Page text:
The old-world charm of Manchester’s High Street architecture, UK Television, Northwest England Media Building Photos
The old-world charm of Manchester’s High Street architecture
1 July 2021
Apart from its football clubs, Manchester is known around the world for being the first industrial city. It is a product of the Industrial Revolution, and its architecture takes us back to that area. As you enter the city, you will be greeted by warehouses, mills and old railway bridges. Instead of Medieval or Georgian buildings that are commonly found in the rest of England, Manchester has more Victorian Neo-gothic or Greek Classic buildings.
Its 19th century wealth left long-lasting marks on the face of the city. Beautiful old red brick buildings are a common sight all around. Whether it is houses or commercial shops, they add a lot of character to the city. Bury, Northern Quarter, Atrincham and Prestwich are some of the areas and suburbs with the best architecture.
We picked Manchester for our tour also because it has been known to have a large architecture practice compared to other English cities. In the modern age too, leading architecture firms like BDP and Urban Splash have their headquarters here. It is also famous for the Manchester School of Architecture, jointly administered by The University of Manchester with Manchester Metropolitan School.
Manchester’s Streets and Plazas
For our Manchester architecture tour, we explored Bury, a large market town in Greater Manchester. It has bustling markets, comprising everything from independent award-winning stores to retail chains.
We hopped into Specscart, an award-winning eyewear store and one of the most popular opticians in Bury. With gracious use of red bricks and stones, it is a great example of striking 20th century architecture. Although tall, steel framed buildings are the norm now, stores in this area are visually appealing and sturdy at the same time.
As we walk inside, we are greeted by bright lights and contemporary interiors. Like Specscart, most of the stores on this street use this mix of both worlds – the modern and vintage. But does the type of architecture also affect the brand image of a business?
We talked to Sid Sethi, the founder of Specscart – “Manchester has always been about revolution and change. We were looking for a place which had an old-world charm, but which would also house our modern, new age dream. This place is perfect for the 21st century Industrial Revolution – where customers are much more aware and have hundreds of options.”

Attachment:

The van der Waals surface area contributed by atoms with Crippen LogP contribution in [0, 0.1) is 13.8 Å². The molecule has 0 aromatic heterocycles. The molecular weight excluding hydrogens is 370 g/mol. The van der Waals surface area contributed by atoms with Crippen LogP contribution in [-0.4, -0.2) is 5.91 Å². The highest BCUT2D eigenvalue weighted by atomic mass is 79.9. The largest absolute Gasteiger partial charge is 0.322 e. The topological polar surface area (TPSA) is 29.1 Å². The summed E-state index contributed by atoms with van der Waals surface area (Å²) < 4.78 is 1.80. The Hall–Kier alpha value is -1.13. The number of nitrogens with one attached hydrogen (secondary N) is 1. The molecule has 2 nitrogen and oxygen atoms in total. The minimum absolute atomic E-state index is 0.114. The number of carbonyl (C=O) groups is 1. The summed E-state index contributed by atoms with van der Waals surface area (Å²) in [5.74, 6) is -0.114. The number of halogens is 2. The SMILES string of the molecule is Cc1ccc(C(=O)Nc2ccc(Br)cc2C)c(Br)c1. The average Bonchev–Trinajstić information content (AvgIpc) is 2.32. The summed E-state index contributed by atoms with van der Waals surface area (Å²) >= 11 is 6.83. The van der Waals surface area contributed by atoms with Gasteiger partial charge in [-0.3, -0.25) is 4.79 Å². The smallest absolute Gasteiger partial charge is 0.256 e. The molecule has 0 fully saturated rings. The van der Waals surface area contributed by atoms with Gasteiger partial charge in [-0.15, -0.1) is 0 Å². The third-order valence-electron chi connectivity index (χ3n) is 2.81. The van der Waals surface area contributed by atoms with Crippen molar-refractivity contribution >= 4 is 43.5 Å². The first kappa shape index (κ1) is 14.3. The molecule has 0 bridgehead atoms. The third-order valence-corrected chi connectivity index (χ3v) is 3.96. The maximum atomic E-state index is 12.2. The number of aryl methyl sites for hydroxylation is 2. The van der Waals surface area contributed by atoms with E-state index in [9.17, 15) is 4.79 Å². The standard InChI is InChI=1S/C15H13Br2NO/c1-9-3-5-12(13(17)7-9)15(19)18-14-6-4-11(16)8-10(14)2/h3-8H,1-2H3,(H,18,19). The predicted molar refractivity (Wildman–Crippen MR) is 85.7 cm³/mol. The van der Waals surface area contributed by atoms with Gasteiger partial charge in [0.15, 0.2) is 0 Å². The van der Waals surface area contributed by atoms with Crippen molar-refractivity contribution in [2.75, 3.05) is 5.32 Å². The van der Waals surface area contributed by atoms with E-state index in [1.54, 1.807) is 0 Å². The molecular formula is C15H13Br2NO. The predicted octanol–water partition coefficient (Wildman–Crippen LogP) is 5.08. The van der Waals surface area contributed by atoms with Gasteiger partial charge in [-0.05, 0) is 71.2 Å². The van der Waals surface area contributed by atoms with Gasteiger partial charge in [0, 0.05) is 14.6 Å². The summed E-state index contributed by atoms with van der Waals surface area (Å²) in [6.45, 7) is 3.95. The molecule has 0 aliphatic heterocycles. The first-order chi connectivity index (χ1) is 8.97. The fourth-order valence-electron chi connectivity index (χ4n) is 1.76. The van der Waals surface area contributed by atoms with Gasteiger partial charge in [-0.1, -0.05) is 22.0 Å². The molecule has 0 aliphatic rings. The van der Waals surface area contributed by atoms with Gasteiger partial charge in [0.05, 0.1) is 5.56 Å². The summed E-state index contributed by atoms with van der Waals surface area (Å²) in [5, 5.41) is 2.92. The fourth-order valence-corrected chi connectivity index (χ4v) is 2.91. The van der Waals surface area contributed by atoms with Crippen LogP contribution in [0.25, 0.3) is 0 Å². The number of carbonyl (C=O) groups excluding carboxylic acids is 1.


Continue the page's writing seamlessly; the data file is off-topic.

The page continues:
As we walked further down the lane, we saw banks, iconic fast food joints like Tim Hortons and independent eateries and pubs.
A short drive away there is Ramsbottom, with iconic bars and cafes.
Another distinct feature about the city is Manchester Brutalist Architecture. It refers to functional, low cost concrete buildings which dot the city.
They are typically used for social housing and civic buildings. Unfortunately, many of these are being replaced with cookie-cutter glass and steel skyscrapers. Although this modern architecture does look great, some believe it lacks the personality of old buildings.
One such example is the Mathematics Tower of the University of Manchester, which used to stand tall over the Oxford Road till 2004. The architecture was a combination of 1960s brutalism and international-style modernism, with a 3 storey podium and 2 contrasting facades. It is now the Alan Turing Building, which boasts of a unique design with an eye-catching roof. Named after one of the greatest mathematicians of the world (and Manchester’s very own), it houses 3 floored buildings separated by a huge atrium.
No trip to Manchester is complete without admiring its architecture. While we covered brutalist architecture and iconic high street shops in this article, there is a lot more to see – like the famous Town Hall – which we will write about in our next articles.
Contemporary Manchester Architecture
Manchester Architectural Designs – chronological list
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Design: Sheppard Robson Architects
photo : Adrian Lambert
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photo © Uniform
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Comments / images for the Space Studios Manchester filming facility design by PRP Architects page welcome